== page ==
L’Étoile du Nord

The Star of the North: Train-Station Gastronomy

February 1, 2017By Heidi EllisonRestaurants
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Restaurant in a glass box: L’Étoile du Nord.

Opening a quality restaurant in a train station is a fantastic idea. Three-star chef Éric Frechon has already done it with great elegance at Lazare in the Gare Saint Lazare, and now another three-star chef, Thierry Marx, has opened L’Étoile du Nord smack in the middle of the Gare du Nord, where fine dining used to be available only across the street at the Terminus Nord, unfortunately much less appealing now, in spite of its historic Art Deco decor, with the gradual downgrading of the cuisine by the Groupe Flo, which also owns a number of other historic Parisian brasseries.

My first impression of L’Étoile du Nord was not a happy one. There was a strong smell of cooking fish coming from the open kitchen in

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the back, and the maître d’hôtel insisted that we sit in the drafty, barn-like ground-floor dining room rather than the prettier, warmer and cozier upstairs dining room, claiming that

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it was fully booked, even though I had been told on the phone that tables couldn’t be reserved at lunchtime. She explained that bookings could be made only for large groups, but that didn’t account for the empty table for two sitting in the upstairs dining room when I went up to the restroom a little while later. It turns out that the upstairs level is a wine bar called Le Zinc, as opposed to La Brasserie downstairs, but they share the same menu.

Further annoyance was caused by the fact that there is no place to hang your coat except the back of your chair, where it inevitably trails on the floor

We accepted our fate, however, and settled in at our table in the middle of the ground floor dining room, hoping to be compensated by an excellent meal.

The restaurant serves typical bistro food, with a special for each day of the week. We chose the fixed-price lunch menu (weekdays only): two courses for €24, and three for €29.

I started with the egg mayonnaise, a classic bistro dish that is experiencing a revival. It was just fine, made with quality ingredients, but

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it didn’t have me jumping up and down for joy. Some fresh herbs jazzed it up a bit. My friend had an excellent pâté with pistachios,

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surrounded by a ring of wonderful mustard sauce, slightly sweet yet piquant.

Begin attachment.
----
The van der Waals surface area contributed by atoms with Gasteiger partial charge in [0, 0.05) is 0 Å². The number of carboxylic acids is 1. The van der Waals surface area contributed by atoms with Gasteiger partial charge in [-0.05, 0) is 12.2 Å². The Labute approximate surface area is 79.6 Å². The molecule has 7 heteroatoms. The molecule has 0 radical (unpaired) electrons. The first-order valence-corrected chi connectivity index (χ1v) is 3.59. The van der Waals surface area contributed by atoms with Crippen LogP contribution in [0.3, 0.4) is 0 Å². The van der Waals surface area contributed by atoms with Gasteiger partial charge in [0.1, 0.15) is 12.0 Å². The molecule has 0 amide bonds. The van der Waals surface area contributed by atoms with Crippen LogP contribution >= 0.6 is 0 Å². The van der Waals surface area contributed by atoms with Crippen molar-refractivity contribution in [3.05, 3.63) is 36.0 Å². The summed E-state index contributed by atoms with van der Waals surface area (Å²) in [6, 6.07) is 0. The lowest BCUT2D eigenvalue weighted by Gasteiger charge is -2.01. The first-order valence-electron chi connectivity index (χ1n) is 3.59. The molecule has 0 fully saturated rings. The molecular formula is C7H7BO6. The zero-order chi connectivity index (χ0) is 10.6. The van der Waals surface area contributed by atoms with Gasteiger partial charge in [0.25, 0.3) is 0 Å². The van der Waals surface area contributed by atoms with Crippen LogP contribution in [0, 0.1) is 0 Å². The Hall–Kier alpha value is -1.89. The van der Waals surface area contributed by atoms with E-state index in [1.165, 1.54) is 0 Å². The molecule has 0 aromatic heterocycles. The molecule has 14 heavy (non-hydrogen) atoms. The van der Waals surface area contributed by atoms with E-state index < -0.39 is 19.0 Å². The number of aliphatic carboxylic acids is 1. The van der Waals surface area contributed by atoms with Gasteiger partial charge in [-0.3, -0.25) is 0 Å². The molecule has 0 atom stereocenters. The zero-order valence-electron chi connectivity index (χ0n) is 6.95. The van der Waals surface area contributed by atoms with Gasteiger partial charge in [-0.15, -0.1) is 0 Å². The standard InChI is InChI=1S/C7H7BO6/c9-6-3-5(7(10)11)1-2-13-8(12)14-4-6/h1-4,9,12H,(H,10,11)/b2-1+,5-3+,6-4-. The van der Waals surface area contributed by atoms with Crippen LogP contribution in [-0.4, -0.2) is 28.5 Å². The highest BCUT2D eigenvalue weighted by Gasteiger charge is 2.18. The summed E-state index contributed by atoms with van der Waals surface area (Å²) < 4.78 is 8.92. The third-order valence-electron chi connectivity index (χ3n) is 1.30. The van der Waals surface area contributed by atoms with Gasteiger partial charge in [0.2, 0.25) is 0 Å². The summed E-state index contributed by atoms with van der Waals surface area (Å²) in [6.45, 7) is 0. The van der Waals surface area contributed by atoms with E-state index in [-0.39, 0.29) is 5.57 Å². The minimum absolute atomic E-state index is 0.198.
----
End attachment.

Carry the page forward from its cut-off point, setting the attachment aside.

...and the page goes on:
He lucked out on the main course as well:

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bœuf bourguignon (the Thursday special) with a rich, dark, winy sauce and fork-tender beef.

I loved my fish and chips at first, with its super-crispy crust, tender cod and slightly

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smoky flavor, but I soon happened upon places where the thick batter had not cooked through, leaving a thick, gluey paste under the crust. Not pleasant. I thought that the bland white sauce under the fish could have used a little tartar-sauce treatment.

The servings looked small, but were actually quite filling, so we shared a pear tart for

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dessert. No complaints there. It was perfectly delicious.

In spite of my reservations at the beginning of the meal, we did discover some advantages to sitting downstairs. The restaurant’s glass

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La Brasserie. Photo: Sébastien Siraudeau

walls offer diners a full view of all the hustle-bustle in the train station while protecting them from it, and the noise levels inside are surprisingly low for a place with a concrete floor and ceiling, presumably due to the orange panels overhead, which match the orange designer chairs. The overall effect is rather cheap, but there was the luxury, rare in Paris, of plenty of space between tables. The upstairs dining room is plusher and cheerier, with its upholstered chairs, wooden bar, accordion-pleated wood ceiling, colored glass windows and colored lights.

Our server was a sweetheart, but not always present. In a train station restaurant, the service should be snappier.

I won’t make a special trip back to L’Étoile du Nord, but I will certainly go there if I happen to be in the Gare du Nord and need a bite to eat. When I do, I will try to get a table in the upstairs empyrean, but I am now reconciled to sitting downstairs with the hoi polloi if necessary.

 

Note: For travelers who don’t have time for a sitdown meal, the restaurant has a bakery, Le Fournil, where you can pick up a snack to eat on the train.

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